Observability is a hot Subject right now, stirring a great deal of debate among IT admins. This report brings some clarity and will shed some light on the topic – “What is the difference between monitoring & observability?”.

Enterprise IT is complex as IT infrastructure solutions are delivered from enormous datacenters located at remote locations. Companies consume these services across layers of platforms and infrastructure services, as distributed functions like containers and microservices. Consumers expect rapid feature improvements through new releases via the world wide web (www).

To fulfil these needs, IT service providers and business organizations need to streamline performance and improve stability and predictability of backend IT infrastructure operations–involving the inherent complexity of their IT systems. To do so, they have to track and closely observe metrics and datasets associated with infrastructure functionality so as to maximize the system’s performance & efficiency.

What’s observability?

Observability is the ability to infer internal conditions of a system based on system’s external outputs. In control theory, observability follows a direct conceptual mapping to controllability, that’s the capability to control the internal states of a system by controlling outside inputs. In practice, nevertheless, controllability is hard to evaluate mathematically; therefore, system observability is the method for evaluating outputs to achieve conclusions about the internal states of the machine.

In enterprise IT, infrastructure components are distributed functions through abstract layers of virtualization & application/software. This environment makes it hard and impractical to analyse and compute system controllability.

Rather, monitor and common practice is to observe infrastructure performance charts and logs to comprehend the operation of hardware systems and components. Advanced log analytics and AI (AIOps) evaluate events and incidents associated with hardware performance so as to predict the potential effects on system dependability. Then, your IT team can proactively adopt corrective measures to reduce the effect on end-users.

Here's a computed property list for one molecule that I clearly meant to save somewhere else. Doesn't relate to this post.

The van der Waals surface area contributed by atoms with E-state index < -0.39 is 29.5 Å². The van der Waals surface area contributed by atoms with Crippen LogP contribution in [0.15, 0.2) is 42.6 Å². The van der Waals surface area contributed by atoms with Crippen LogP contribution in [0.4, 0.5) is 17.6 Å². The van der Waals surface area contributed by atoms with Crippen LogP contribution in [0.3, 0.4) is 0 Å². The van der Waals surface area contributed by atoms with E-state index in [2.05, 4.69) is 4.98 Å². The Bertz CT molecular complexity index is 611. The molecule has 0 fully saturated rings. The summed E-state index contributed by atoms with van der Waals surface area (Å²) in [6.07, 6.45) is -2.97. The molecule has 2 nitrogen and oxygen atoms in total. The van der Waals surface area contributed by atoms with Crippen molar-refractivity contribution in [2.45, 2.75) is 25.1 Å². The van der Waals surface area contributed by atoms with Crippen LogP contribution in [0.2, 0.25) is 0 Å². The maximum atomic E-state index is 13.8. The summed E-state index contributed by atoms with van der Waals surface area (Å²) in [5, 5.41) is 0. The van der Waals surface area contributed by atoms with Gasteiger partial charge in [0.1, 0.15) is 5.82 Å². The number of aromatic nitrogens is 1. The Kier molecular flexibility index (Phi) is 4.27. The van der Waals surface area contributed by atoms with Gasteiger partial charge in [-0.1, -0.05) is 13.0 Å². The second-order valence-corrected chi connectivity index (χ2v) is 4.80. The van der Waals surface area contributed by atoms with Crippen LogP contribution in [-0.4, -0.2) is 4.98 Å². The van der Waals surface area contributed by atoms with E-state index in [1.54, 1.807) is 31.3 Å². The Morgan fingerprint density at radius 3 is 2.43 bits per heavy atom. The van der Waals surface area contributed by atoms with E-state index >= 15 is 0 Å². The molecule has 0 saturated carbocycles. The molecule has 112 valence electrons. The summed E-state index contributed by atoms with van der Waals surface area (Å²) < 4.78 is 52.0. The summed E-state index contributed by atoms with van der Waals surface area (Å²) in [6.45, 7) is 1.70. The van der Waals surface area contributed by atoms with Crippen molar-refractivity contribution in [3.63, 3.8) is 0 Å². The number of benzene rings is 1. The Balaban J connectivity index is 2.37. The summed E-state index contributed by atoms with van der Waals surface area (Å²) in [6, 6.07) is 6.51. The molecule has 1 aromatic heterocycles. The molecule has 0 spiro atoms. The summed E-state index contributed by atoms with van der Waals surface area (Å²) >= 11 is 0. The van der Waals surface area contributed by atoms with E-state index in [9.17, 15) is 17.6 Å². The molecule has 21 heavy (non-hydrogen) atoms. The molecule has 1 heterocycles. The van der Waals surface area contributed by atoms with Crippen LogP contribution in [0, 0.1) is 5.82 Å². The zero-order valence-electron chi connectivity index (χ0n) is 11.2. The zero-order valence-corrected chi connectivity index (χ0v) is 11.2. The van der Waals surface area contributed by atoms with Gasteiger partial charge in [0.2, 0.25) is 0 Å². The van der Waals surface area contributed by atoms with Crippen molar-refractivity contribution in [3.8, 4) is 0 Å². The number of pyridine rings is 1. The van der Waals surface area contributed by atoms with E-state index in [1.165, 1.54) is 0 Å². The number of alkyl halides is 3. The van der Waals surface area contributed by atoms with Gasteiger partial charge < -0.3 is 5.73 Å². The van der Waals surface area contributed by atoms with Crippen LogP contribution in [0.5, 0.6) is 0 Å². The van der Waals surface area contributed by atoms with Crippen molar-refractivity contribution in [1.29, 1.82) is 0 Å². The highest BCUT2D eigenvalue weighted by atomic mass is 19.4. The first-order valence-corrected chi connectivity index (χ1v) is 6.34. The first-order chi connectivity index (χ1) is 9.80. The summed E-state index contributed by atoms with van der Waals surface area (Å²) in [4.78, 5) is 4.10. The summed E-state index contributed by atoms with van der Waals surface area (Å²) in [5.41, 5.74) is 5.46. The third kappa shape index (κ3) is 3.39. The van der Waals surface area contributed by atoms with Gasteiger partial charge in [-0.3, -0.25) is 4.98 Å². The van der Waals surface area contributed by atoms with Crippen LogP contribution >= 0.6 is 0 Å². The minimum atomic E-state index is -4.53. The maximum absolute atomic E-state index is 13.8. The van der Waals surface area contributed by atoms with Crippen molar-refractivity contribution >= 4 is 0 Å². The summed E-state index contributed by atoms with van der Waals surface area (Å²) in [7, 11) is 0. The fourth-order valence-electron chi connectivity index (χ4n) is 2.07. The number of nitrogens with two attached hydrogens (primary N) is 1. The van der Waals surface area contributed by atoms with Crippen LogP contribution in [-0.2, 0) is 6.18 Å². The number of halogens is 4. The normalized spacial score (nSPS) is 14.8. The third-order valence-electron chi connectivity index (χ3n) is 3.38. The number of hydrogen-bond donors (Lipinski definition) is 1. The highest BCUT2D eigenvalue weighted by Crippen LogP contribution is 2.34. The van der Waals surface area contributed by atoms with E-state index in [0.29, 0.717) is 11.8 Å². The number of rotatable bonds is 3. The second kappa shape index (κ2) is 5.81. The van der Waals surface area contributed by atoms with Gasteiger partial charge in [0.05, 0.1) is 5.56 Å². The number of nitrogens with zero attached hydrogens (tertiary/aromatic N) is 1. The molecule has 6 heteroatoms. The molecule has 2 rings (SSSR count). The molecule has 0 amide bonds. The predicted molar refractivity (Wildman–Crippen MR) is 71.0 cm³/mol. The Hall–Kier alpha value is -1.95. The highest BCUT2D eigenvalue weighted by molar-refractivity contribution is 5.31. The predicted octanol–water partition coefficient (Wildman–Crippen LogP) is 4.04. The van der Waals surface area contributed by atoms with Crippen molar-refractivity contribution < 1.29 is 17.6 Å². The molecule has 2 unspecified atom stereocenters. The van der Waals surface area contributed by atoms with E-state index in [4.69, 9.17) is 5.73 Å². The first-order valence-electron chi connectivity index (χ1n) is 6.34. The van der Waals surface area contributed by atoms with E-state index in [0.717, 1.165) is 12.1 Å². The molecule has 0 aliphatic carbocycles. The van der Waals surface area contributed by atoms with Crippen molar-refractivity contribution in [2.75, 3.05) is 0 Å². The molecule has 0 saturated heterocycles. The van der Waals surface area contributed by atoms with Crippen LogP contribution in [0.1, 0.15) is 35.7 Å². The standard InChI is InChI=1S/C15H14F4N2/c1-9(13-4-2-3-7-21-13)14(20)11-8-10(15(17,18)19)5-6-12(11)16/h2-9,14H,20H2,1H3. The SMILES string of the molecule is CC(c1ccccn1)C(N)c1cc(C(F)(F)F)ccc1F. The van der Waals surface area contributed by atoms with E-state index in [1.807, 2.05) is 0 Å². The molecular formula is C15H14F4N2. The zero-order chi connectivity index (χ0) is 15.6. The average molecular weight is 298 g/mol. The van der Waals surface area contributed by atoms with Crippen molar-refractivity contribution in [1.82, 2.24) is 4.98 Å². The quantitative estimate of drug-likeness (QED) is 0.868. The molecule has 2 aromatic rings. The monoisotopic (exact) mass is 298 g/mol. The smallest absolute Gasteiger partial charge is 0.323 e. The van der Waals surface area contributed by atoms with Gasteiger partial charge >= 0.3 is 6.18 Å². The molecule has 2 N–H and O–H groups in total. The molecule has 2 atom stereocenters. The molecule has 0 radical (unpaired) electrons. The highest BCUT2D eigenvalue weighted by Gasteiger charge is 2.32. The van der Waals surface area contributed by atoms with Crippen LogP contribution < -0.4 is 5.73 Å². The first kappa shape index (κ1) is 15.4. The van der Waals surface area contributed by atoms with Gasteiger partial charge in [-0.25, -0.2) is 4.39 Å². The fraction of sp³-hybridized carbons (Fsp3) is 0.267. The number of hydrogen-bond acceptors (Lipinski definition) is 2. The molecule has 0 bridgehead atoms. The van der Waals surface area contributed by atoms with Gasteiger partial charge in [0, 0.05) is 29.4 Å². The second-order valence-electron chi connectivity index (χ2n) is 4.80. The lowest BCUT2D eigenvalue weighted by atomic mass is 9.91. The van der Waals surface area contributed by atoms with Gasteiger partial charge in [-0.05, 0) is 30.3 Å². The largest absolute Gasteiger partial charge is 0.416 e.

What is monitoring?

Network monitoring is the ability to infer a system’s internal condition. It can also be defined as the actions involved with observability: observing the quality of system performance over a period. Network monitoring describes the functionality, wellness, and related characteristics of system’s internal conditions. In business IT, monitoring refers to the procedure for distributing infrastructure log metrics information into actionable and meaningful insights.

Monitoring of a system includes the infrastructure log and performance characteristics associated with components that can be inferred as metrics. Network Monitoring tool analyse the infrastructure metrics to provide actionable insights.

What Makes Application Observability Important?

To run any application process, there has to be some form of comments in the code. It doesn’t make any sense to push changes without knowing if they make matters worse or better. To the rescue comes Monitoring & Observability as part of the Pyramid of Power, and Analysis to provide actionable intelligence.

Despite its current popularity, observability is not at all new. Logging has been around since the dawn of programming, which makes implementation visible by writing out messages that are useful.

Of course, it’s possible to track a service endpoint, for instance, even if it does not make itself observable, by simply calling it at every 10 seconds and measure success, failure & response times (also known as synthetic monitoring).

The most difficult kind of observability is distributed tracing within and between programmed IT services. Making use of this form of observability in an effective and efficient way requires strong expertise and an understanding of the underlying principles of distributing requests that flow between providers.

The Relationship Between Tracking & Observability

Simply put, observability is when data is made accessible from within the system which you want to track has been achieved. Tracking is the actual task of showing and collecting this information. There is one more important term when using the” observability v/s monitoring” conversation and that term is “investigation”.

If you are observable, then I’ll understand you.

Once you’ve made the system observable, and once you’ve collected the data using a network monitoring tool, you must perform analysis either manually or mechanically. Without meaningful analysis you have fallen short of the whole purpose of creating and performing tracking in the 1st place. The greater your analysis capabilities, the more valuable your investments at observability & tracking become.

Observability & Monitoring with Motadata

Motadata is soon going to launch its AI powered network monitoring tool which includes observability platform along with application performance management (APM), baselining, forecasting, predictive analytics, anomaly detection etc. Like Gartner, which reports a whopping 25% increase in the number of end user inquiries on AIOps platforms, we at Motadata have been receiving increased interest from our customers & partner community who’re getting challenged everyday with the increasing complexity as well as volumes of machine data that is beyond the human’s scope to manage. In our last blog we outlined some of the features which will be a part of the next release. Stay tuned for more updates!